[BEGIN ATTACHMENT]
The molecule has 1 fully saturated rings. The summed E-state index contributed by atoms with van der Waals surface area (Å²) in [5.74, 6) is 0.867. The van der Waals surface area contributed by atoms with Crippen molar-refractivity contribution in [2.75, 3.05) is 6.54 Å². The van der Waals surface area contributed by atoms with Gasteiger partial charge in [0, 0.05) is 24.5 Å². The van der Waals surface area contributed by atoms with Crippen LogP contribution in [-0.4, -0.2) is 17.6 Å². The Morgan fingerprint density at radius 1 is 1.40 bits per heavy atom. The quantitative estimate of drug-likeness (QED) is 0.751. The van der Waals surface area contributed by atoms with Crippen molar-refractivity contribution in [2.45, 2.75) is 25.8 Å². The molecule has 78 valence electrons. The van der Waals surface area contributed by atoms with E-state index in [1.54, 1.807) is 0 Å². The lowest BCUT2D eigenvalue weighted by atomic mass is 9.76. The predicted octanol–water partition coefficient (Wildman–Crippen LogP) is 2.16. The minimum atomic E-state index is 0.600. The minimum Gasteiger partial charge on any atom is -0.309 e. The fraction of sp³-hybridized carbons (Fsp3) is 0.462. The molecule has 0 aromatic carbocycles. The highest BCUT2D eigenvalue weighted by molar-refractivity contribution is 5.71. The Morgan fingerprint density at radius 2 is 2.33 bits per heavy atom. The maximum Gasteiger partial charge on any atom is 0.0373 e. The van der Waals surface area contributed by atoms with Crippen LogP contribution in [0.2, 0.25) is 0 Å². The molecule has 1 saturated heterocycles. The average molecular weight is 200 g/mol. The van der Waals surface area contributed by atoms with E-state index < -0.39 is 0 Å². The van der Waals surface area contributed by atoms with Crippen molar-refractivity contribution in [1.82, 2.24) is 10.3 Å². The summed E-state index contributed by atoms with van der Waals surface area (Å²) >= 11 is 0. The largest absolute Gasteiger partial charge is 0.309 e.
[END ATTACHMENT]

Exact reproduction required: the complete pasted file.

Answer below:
The molecule has 1 fully saturated rings. The summed E-state index contributed by atoms with van der Waals surface area (Å²) in [5.74, 6) is 0.867. The van der Waals surface area contributed by atoms with Crippen molar-refractivity contribution in [2.75, 3.05) is 6.54 Å². The van der Waals surface area contributed by atoms with Gasteiger partial charge in [0, 0.05) is 24.5 Å². The van der Waals surface area contributed by atoms with Crippen LogP contribution in [-0.4, -0.2) is 17.6 Å². The Morgan fingerprint density at radius 1 is 1.40 bits per heavy atom. The quantitative estimate of drug-likeness (QED) is 0.751. The van der Waals surface area contributed by atoms with Crippen molar-refractivity contribution in [2.45, 2.75) is 25.8 Å². The molecule has 78 valence electrons. The van der Waals surface area contributed by atoms with E-state index in [1.54, 1.807) is 0 Å². The lowest BCUT2D eigenvalue weighted by atomic mass is 9.76. The predicted octanol–water partition coefficient (Wildman–Crippen LogP) is 2.16. The minimum atomic E-state index is 0.600. The minimum Gasteiger partial charge on any atom is -0.309 e. The fraction of sp³-hybridized carbons (Fsp3) is 0.462. The molecule has 0 aromatic carbocycles. The highest BCUT2D eigenvalue weighted by molar-refractivity contribution is 5.71. The Morgan fingerprint density at radius 2 is 2.33 bits per heavy atom. The maximum Gasteiger partial charge on any atom is 0.0373 e. The van der Waals surface area contributed by atoms with Crippen LogP contribution in [0.2, 0.25) is 0 Å². The molecule has 1 saturated heterocycles. The average molecular weight is 200 g/mol. The van der Waals surface area contributed by atoms with E-state index < -0.39 is 0 Å². The van der Waals surface area contributed by atoms with Crippen molar-refractivity contribution in [1.82, 2.24) is 10.3 Å². The summed E-state index contributed by atoms with van der Waals surface area (Å²) >= 11 is 0. The largest absolute Gasteiger partial charge is 0.309 e.